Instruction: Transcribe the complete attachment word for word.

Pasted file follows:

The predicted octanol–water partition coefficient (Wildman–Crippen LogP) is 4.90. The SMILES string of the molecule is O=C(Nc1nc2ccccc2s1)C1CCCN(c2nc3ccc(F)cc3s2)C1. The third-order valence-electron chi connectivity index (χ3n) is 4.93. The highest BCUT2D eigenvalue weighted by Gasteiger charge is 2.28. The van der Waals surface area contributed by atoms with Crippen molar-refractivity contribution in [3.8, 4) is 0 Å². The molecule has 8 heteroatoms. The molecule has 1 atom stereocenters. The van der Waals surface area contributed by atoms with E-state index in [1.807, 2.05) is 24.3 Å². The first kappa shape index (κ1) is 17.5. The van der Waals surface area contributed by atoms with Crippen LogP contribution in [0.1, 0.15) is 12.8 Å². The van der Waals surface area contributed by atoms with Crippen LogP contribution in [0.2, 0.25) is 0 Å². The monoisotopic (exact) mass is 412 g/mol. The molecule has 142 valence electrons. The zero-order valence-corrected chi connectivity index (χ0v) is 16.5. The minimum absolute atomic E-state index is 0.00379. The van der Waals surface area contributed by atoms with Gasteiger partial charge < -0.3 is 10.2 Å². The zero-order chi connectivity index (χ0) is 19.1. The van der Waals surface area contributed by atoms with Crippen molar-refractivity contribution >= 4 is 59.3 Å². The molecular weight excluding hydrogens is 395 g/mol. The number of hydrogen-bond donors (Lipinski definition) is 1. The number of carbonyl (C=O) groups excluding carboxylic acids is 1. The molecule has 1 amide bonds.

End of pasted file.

The predicted octanol–water partition coefficient (Wildman–Crippen LogP) is 4.90. The SMILES string of the molecule is O=C(Nc1nc2ccccc2s1)C1CCCN(c2nc3ccc(F)cc3s2)C1. The third-order valence-electron chi connectivity index (χ3n) is 4.93. The highest BCUT2D eigenvalue weighted by Gasteiger charge is 2.28. The van der Waals surface area contributed by atoms with Crippen molar-refractivity contribution in [3.8, 4) is 0 Å². The molecule has 8 heteroatoms. The molecule has 1 atom stereocenters. The van der Waals surface area contributed by atoms with E-state index in [1.807, 2.05) is 24.3 Å². The first kappa shape index (κ1) is 17.5. The van der Waals surface area contributed by atoms with Crippen LogP contribution in [0.1, 0.15) is 12.8 Å². The van der Waals surface area contributed by atoms with Crippen LogP contribution in [0.2, 0.25) is 0 Å². The monoisotopic (exact) mass is 412 g/mol. The molecule has 142 valence electrons. The zero-order valence-corrected chi connectivity index (χ0v) is 16.5. The minimum absolute atomic E-state index is 0.00379. The van der Waals surface area contributed by atoms with Gasteiger partial charge < -0.3 is 10.2 Å². The zero-order chi connectivity index (χ0) is 19.1. The van der Waals surface area contributed by atoms with Crippen molar-refractivity contribution >= 4 is 59.3 Å². The molecular weight excluding hydrogens is 395 g/mol. The number of hydrogen-bond donors (Lipinski definition) is 1. The number of carbonyl (C=O) groups excluding carboxylic acids is 1. The molecule has 1 amide bonds.